But in the real world, the world of Hurricane Sandy, even a stalwart Romney ally like Governor Chris Christie of New Jersey set aside politics and had only words of praise for the Obama administration’s efforts to upgrade FEMA. Speaking about the damage to his state on the NBC show “Today,” Christie called the president “outstanding” and said the response from FEMA had been “excellent.”

New York City Mayor Michael Bloomberg, who has stayed neutral in the presidential campaign, echoed the governor’s assessment: “I think the coordination between the city, state and the federal government has been as good as anybody has ever seen. And we appreciate the help of all of them.”

Surely, as the full reckoning of the death and destruction left in Sandy’s wake becomes apparent, there will be examples when more and better could have been done. But at a time when the very functioning of government is derided and mistrusted, it’s important to note when it works.

Still, the overriding emotion on the Forward staff was gratitude. Managing Editor Dan Friedman was stuck in Toronto as the storm hit, unable to get back to his wife and children in Manhattan, but he felt lucky to know that they were safe and sound.

Opinion Editor Gal Beckerman, a relatively new homeowner, was anxious about the tree in his tiny front yard, even more anxious that his wife would go into labor as the storm swept through their Brooklyn neighborhood. He sounded relieved as the Day After wore on. As of this writing, still no baby.

But that awful feeling of helplessness also took hold. Staff writer Seth Berkman’s family and friends live in the eastern part of New Jersey, and he knew that the storm was pounding their homes, flooding their streets, exploding their generators, disrupting their lives.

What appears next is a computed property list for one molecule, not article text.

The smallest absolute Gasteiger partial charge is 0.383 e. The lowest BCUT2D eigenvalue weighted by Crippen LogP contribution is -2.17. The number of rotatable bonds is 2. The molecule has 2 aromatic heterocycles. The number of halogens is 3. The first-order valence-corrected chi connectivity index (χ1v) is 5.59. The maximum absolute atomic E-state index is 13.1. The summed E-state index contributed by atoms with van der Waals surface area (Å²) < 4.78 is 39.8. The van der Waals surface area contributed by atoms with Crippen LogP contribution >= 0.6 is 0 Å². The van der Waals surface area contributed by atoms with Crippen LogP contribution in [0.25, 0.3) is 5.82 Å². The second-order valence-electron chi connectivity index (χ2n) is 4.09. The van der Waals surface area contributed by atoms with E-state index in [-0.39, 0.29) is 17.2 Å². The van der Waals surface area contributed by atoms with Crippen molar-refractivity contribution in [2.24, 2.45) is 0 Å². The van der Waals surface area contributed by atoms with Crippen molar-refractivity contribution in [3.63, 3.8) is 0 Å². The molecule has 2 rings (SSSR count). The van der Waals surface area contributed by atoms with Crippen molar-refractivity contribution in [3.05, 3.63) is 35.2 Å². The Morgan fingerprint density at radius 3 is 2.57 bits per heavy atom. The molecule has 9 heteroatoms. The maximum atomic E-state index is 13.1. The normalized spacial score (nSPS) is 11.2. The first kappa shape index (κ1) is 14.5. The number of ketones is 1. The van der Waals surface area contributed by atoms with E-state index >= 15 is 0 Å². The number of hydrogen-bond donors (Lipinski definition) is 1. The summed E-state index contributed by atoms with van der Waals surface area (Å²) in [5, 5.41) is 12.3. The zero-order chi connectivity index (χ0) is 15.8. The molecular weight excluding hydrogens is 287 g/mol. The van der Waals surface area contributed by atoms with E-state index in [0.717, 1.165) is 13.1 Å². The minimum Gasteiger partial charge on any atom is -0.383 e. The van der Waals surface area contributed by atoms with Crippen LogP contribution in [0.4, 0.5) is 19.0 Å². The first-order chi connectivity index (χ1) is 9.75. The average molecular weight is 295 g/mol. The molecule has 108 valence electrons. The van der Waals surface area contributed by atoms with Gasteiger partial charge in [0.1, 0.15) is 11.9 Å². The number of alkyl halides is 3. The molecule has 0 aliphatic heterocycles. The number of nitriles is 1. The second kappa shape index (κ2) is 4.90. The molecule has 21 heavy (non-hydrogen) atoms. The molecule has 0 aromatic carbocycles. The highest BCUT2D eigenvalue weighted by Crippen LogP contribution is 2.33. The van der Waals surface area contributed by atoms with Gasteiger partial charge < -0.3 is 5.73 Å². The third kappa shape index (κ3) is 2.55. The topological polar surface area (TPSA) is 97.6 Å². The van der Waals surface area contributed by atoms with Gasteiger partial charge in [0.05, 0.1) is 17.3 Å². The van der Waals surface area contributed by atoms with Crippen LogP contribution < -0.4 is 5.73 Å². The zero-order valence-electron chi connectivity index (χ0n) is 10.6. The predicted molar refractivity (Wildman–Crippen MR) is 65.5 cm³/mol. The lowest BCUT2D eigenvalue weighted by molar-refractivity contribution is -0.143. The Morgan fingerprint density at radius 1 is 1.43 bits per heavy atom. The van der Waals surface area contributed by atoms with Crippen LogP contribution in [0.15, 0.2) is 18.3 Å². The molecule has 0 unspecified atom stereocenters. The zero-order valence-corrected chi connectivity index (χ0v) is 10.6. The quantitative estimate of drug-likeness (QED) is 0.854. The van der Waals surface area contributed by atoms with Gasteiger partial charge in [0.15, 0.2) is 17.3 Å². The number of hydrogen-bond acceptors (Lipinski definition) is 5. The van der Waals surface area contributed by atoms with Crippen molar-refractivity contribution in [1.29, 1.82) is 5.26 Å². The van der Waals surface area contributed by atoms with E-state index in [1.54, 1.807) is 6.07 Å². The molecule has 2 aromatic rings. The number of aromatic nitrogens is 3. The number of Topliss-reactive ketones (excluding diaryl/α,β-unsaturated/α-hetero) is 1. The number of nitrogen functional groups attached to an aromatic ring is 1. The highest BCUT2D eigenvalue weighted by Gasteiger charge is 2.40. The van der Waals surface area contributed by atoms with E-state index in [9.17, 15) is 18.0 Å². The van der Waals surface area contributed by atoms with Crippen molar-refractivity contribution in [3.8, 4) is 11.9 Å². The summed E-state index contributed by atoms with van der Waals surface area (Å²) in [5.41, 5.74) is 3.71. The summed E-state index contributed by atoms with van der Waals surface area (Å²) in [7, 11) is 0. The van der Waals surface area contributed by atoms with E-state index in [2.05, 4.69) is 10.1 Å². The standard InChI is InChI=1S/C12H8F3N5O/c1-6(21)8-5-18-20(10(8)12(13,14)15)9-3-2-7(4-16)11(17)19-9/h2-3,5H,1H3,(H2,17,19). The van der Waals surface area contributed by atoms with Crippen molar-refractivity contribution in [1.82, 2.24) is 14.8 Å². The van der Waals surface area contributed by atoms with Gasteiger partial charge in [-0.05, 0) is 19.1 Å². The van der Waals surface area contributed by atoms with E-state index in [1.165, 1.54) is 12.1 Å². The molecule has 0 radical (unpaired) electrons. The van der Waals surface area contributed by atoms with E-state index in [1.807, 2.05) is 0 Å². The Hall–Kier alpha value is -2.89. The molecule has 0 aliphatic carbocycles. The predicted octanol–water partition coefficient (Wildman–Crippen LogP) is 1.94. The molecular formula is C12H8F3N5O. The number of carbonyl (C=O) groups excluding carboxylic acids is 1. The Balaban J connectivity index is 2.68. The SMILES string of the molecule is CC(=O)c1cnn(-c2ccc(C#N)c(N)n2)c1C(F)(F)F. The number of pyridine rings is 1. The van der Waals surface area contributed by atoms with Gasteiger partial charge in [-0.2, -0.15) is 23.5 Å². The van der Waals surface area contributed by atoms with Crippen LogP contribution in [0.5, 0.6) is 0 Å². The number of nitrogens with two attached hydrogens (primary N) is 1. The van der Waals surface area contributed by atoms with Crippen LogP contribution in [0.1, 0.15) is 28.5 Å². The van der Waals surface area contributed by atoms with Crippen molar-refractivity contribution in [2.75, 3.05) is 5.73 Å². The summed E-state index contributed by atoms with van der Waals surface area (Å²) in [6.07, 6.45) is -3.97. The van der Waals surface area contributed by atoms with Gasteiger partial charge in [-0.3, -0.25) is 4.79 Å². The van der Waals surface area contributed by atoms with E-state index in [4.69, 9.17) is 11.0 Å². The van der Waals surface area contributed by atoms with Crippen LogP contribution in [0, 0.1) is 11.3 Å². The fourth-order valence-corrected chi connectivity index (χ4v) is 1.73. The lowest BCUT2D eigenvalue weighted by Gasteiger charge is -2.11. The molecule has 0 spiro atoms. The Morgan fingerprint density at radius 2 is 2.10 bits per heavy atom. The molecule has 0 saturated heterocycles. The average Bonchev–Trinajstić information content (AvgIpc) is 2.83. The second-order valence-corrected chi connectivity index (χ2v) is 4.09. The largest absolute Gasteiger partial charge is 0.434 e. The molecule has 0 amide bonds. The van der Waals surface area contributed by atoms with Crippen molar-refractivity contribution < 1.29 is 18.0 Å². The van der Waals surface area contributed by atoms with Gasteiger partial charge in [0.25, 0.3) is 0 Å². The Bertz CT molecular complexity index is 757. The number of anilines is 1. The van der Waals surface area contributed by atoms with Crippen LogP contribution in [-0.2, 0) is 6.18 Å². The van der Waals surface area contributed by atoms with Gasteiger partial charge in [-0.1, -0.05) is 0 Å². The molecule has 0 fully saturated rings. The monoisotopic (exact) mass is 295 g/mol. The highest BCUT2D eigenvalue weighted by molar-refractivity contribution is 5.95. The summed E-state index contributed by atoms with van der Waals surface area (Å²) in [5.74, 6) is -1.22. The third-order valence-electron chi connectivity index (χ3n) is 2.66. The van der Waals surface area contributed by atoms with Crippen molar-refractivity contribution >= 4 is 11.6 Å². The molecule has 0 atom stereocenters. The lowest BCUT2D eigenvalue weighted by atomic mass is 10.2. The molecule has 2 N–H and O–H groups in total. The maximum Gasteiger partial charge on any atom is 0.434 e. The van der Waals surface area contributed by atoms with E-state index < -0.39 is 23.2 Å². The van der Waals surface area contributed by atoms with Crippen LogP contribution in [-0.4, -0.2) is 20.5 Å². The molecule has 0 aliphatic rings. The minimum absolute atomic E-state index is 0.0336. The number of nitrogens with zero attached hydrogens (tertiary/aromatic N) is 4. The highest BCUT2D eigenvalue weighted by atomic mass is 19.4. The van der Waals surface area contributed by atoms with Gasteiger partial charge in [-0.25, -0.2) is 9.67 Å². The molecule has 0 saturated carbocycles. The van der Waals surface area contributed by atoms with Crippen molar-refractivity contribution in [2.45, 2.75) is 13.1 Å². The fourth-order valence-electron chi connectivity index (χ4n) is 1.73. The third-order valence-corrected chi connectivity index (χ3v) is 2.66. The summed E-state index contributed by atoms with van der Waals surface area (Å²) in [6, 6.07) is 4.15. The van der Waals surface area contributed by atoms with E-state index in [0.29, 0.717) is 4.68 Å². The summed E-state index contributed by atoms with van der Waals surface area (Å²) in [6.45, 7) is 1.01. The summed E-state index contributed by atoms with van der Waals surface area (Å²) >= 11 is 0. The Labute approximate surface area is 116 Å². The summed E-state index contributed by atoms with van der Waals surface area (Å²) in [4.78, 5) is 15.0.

“As absurd as it may sound, there were times when I wanted to trade places from what was in comparison — serene surroundings in my apartment in Upper Manhattan — to have been in the eye of the storm, just to know how it was affecting those I care for the most,” he wrote. “From afar, you can only hope for the best, a helpless feeling that I’m sure many around the country shared.”

But we are more than helpless in the eye of storms like this one. While scientists still are sorting out the hows and whys of Hurricane Sandy, there is general agreement that steadily rising ocean temperatures contributed to the storm’s ferocity. Scientists are also looking at this year’s historic loss of sea ice in the Arctic as a potential contributor to Sandy’s path, and possibly to the severity of the storm.

And yet, irresponsibly, inexcusably, discussion of climate change has barely registered during this long campaign season. Democrats seem afraid to vocally promote government policies to reduce environmental warming, policies that have to be implemented on a national scale to be effective. And Republicans have cowardly caved to the extremes in their party who dismiss the science altogether.

There’s no other way to say this: We can be grateful for weathering this storm, and prepare better for the next, but unless citizens demand more action from elected officials, and make the individual sacrifices necessary to reduce our own carbon footprints, the stories and feelings and tragedies of storms like Sandy will visit us and others again and again.